The INSPIRE—Integrating and Scaling Up PMTCT through Implementation REsearch—initiative was established as a model partnership of national prevention of mother-to-child transmission of HIV (PMTCT) implementation research in 3 high HIV burden countries—Malawi, Nigeria, and Zimbabwe. INSPIRE aimed to link local research groups with Ministries of Health (MOH), build local research capacity, and demonstrate that implementation research may contribute to improving health care delivery and respond to program challenges.Methodology:
We used a mixed methods approach to review capacity building activities, as experienced by health care workers, researchers, and trainers conducted in the 6 INSPIRE projects before and during study implementation.Results:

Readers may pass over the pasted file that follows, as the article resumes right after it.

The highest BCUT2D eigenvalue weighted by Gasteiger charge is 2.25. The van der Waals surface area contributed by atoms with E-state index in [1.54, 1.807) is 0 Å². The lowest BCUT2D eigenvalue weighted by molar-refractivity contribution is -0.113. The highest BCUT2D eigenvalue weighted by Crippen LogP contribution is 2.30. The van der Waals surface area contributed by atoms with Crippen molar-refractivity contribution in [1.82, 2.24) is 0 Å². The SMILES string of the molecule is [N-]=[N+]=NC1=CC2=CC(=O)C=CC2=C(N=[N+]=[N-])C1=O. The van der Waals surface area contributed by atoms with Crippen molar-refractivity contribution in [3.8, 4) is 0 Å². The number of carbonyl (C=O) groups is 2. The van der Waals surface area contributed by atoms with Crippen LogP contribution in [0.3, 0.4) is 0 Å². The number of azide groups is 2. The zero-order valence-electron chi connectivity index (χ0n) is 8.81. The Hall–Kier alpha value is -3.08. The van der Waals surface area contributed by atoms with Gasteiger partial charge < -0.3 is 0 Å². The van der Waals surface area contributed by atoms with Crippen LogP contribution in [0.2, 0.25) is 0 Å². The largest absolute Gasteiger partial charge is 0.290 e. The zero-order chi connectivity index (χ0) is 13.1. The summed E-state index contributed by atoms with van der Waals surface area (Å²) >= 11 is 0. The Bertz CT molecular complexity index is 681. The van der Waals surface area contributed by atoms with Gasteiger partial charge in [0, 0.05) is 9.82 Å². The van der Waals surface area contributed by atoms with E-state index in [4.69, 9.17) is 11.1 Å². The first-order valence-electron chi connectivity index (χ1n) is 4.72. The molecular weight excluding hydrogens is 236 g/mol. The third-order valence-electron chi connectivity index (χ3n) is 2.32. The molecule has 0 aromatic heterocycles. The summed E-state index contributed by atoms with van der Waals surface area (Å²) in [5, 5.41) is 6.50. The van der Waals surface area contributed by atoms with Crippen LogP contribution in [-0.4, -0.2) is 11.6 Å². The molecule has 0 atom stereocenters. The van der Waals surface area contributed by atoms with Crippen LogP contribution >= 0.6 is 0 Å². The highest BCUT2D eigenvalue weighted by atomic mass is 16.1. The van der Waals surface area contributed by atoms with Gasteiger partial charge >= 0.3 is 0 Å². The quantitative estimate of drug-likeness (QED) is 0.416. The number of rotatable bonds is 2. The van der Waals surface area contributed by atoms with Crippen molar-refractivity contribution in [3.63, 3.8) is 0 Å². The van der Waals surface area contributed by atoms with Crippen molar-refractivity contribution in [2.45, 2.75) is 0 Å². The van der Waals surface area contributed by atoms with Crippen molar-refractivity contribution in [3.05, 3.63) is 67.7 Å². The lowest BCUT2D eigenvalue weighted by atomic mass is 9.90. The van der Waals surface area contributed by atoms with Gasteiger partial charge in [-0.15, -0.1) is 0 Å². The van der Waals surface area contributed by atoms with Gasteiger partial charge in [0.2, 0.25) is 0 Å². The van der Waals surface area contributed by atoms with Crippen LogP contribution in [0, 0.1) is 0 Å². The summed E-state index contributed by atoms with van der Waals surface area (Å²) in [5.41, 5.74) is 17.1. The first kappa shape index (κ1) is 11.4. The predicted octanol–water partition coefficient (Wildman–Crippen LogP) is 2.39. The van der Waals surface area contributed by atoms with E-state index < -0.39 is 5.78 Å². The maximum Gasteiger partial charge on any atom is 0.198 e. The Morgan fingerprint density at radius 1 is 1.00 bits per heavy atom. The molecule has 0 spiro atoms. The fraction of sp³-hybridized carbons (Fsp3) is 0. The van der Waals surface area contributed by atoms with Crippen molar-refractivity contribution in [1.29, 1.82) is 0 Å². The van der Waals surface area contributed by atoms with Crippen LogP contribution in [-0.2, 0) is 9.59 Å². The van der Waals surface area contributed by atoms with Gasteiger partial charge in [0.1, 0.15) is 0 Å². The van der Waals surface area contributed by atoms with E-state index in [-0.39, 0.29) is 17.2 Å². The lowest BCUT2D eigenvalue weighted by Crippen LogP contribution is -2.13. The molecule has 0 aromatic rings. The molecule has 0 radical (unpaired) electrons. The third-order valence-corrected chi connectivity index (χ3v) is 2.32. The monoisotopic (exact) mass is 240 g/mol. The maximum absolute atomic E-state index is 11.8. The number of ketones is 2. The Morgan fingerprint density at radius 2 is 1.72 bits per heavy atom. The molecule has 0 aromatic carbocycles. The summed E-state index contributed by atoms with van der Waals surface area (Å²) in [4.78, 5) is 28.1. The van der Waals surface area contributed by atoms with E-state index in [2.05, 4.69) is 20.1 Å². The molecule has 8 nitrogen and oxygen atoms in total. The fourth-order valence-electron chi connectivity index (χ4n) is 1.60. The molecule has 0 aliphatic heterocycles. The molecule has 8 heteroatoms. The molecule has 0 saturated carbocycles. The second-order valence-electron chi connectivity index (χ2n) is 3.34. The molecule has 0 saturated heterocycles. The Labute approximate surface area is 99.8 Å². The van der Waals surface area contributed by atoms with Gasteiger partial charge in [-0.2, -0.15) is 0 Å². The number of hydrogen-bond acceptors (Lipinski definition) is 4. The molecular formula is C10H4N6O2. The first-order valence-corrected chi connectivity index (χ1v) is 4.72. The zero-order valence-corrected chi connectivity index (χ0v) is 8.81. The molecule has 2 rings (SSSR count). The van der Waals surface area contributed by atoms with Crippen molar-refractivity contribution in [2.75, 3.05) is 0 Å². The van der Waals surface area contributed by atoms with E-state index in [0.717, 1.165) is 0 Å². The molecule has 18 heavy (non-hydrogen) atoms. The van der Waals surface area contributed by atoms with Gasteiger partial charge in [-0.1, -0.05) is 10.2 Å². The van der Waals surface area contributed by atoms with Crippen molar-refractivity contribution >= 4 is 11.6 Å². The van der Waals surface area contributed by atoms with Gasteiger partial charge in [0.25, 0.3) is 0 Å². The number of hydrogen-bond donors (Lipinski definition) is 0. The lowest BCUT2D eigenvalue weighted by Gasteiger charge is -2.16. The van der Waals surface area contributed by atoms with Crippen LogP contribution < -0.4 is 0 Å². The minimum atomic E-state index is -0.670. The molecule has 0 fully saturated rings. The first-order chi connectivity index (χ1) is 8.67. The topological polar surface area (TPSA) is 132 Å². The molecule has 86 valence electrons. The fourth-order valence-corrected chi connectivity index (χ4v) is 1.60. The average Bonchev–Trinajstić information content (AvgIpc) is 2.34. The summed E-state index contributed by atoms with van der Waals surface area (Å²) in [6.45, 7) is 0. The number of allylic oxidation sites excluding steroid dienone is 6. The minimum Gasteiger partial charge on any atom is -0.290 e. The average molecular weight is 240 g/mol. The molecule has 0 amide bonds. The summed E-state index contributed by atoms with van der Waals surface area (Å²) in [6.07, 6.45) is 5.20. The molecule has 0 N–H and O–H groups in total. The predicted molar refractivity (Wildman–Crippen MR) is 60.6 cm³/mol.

Between 2011 and 2016, over 3400 health care workers, research team members, and community members participated in INSPIRE activities. This included research prioritization exercises, proposal development, good clinical practice and research ethics training, data management and analysis workshops, and manuscript development. Health care workers in clinics and district health offices acknowledged the value of hosting implementation research projects and how the quality of services improved. Research teams acknowledged the opportunities that projects provided for personal development and the value of participating in a multicountry research network.Discussion:
INSPIRE provided an opportunity for African-led research in which researchers worked closely with national MOH to identify priority research questions and implement studies. Close partnerships between research teams and local implementers facilitated project responsiveness to local program issues. Consequently, processes and training needed for study implementation also improved local program management and service delivery. Additional benefits included improved data management, publications, and career development.